A public school official in North Carolina violated the First Amendment when he encouraged his staff to attend a fundamentalist Christian presentation on homosexuality, Americans United for Separation of Church and State has said.
In a letter sent Nov. 10 to Don Martin, superintendent of Winston-Salem/Forsyth County Schools, Americans United said the principle of church-state separation was compromised when Martin encouraged administrators and principals in the district to attend a presentation that said conversion to Christianity can turn gays into heterosexuals.
"By promoting this event, you effectively sent the message that you and the School District on whose behalf you write are endorsing a religious perspective on a social issue and are encouraging other District employees to do the same," Ayesha Khan, AU's legal director, wrote. "While you are certainly entitled to hold your personal religious views (and to speak about them in your personal capacity, to members of your church, for example), the Constitution prohibits your use of your public position to advance them."
Martin had sent an e-mail earlier this year to administrators and principals promoting an event by an organization called Living in Freedom Eternally (L.I.F.E.) Ministry. Joanna Highley, one of the group's founders, was to speak at a local Presbyterian church about how Christianity can convert gays into heterosexuals. In his e-mail, Martin said Highley had "worked with a number of practicing homosexuals about returning to a heterosexual lifestyle" and that he would like "to encourage you to come hear about her program...."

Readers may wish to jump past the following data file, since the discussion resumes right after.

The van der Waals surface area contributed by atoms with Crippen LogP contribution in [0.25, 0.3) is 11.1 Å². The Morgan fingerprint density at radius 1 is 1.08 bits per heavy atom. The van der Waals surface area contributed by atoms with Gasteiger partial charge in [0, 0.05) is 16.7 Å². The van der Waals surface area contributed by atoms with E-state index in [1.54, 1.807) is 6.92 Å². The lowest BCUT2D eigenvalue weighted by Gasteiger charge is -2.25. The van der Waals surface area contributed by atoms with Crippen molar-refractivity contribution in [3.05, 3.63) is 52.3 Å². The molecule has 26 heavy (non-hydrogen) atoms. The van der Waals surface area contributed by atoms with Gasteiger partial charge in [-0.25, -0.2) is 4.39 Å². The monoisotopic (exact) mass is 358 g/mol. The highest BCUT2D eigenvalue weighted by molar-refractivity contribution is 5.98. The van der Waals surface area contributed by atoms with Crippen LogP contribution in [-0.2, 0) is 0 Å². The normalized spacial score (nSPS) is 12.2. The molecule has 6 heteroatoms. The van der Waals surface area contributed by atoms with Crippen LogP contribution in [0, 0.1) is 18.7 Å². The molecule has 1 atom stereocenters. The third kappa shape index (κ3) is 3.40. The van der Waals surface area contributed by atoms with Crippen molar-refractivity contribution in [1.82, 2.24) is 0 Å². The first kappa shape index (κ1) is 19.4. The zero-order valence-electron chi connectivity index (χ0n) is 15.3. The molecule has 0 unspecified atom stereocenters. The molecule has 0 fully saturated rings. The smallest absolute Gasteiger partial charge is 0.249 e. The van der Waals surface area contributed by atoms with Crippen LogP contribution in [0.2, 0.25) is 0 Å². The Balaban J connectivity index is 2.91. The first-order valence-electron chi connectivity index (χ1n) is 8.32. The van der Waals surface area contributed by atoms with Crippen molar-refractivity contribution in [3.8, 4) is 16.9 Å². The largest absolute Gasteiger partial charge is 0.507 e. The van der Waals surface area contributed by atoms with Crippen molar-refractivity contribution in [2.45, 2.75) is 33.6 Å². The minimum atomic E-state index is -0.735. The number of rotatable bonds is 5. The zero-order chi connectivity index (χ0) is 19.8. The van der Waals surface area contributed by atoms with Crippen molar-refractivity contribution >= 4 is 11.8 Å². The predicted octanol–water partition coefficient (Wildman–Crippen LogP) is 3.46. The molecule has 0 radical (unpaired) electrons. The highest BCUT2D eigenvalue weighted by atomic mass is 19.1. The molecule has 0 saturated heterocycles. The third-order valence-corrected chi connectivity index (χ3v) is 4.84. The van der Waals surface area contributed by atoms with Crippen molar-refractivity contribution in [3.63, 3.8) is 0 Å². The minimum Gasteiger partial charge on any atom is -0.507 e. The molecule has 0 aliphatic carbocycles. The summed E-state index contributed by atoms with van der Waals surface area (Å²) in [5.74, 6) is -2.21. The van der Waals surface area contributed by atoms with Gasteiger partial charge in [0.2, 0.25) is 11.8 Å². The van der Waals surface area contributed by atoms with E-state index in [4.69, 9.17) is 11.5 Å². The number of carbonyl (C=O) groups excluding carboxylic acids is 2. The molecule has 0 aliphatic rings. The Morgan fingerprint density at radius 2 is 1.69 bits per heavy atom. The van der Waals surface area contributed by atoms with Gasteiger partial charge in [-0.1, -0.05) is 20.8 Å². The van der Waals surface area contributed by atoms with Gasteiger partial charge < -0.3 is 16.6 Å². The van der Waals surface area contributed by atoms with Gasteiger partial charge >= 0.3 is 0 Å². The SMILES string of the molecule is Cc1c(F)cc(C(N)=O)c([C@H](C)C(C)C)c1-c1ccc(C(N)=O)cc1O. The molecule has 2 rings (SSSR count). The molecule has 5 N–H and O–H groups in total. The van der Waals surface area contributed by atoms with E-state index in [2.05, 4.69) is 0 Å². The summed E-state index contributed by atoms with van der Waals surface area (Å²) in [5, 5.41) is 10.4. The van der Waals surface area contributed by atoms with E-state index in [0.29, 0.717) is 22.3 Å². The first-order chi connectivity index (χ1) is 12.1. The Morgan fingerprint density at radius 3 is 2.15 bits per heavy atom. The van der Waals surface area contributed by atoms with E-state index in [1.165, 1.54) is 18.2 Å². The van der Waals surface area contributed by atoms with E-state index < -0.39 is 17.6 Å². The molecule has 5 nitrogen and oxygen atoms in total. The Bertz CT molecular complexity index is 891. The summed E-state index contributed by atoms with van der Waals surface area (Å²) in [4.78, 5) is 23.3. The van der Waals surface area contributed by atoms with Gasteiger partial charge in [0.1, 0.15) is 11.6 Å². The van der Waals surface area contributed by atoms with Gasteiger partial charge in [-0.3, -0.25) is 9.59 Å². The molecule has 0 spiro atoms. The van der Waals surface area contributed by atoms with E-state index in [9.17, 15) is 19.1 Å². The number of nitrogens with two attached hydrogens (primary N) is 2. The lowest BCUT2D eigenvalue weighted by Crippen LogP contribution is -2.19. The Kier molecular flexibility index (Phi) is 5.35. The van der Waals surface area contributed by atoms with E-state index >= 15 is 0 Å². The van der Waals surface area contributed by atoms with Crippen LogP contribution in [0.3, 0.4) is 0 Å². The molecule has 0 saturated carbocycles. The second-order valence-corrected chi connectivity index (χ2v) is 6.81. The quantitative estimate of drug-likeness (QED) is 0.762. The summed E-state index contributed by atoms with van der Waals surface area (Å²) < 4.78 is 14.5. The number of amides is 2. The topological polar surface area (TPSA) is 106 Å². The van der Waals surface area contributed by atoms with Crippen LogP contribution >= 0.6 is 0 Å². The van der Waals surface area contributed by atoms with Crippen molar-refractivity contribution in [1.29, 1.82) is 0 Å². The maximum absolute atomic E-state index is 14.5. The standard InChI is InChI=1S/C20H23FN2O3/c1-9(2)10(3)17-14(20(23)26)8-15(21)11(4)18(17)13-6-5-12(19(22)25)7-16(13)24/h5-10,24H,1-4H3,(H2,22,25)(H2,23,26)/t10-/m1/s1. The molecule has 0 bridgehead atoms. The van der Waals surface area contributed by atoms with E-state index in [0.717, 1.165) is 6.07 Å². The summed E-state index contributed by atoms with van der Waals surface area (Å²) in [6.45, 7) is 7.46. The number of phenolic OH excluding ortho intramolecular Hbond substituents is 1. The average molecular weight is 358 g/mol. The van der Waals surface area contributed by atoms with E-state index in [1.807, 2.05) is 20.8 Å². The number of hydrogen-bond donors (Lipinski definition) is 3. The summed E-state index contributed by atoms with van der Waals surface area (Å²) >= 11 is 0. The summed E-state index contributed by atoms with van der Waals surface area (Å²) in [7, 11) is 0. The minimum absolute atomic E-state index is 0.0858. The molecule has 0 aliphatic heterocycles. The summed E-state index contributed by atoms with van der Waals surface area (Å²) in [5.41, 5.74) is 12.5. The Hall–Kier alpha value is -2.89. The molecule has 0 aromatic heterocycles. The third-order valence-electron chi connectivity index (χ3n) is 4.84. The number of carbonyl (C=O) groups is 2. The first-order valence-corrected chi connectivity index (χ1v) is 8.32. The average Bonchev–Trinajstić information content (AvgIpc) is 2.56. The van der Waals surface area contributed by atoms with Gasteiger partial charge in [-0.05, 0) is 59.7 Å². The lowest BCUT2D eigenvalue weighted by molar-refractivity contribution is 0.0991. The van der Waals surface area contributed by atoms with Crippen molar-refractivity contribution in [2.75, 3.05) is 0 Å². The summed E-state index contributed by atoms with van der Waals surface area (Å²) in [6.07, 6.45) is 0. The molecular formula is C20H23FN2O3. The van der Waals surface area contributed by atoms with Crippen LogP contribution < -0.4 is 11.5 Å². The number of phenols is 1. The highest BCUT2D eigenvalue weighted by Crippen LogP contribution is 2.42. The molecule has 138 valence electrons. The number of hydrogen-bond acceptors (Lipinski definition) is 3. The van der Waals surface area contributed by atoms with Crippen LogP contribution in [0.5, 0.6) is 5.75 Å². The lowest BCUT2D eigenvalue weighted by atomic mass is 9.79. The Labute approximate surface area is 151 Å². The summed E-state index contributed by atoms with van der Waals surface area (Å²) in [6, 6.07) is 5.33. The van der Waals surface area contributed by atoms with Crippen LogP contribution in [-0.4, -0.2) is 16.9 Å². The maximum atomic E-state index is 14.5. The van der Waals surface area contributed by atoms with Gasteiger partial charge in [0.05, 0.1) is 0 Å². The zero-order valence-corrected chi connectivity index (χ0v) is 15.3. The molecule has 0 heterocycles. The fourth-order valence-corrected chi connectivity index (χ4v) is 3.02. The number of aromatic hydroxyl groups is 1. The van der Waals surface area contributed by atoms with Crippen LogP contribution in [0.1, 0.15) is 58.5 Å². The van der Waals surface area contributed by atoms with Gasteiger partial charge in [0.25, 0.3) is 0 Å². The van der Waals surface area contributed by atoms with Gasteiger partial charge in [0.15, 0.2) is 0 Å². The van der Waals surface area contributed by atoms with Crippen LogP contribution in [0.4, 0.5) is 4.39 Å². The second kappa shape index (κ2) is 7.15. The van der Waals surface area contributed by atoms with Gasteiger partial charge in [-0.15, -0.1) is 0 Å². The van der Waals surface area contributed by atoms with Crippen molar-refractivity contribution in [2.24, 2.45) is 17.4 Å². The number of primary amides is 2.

At the presentation, Highley said her group believes "that homosexuality is a Satanic counterfeit to God's created design," according to the Winston-Salem Journal.
"Government officials have no right to promote a religious agenda," said the Rev. Barry W. Lynn, AU's executive director. "The public school superintendent clearly took advantage of his position when he encouraged his subordinates to attend the event."
AU's letter urged Martin to "refrain in the future from advocating staff attendance at religious events" and asked him to respond to AU's complaint within 30 days.
"We want to make sure this sort of thing does not happen again," Lynn said.
Americans United for Separation of Church and State is a religious liberty watchdog group based in Washington, D.C. Founded in 1947, the organization educates Americans about the importance of church-state separation in safeguarding religious freedom.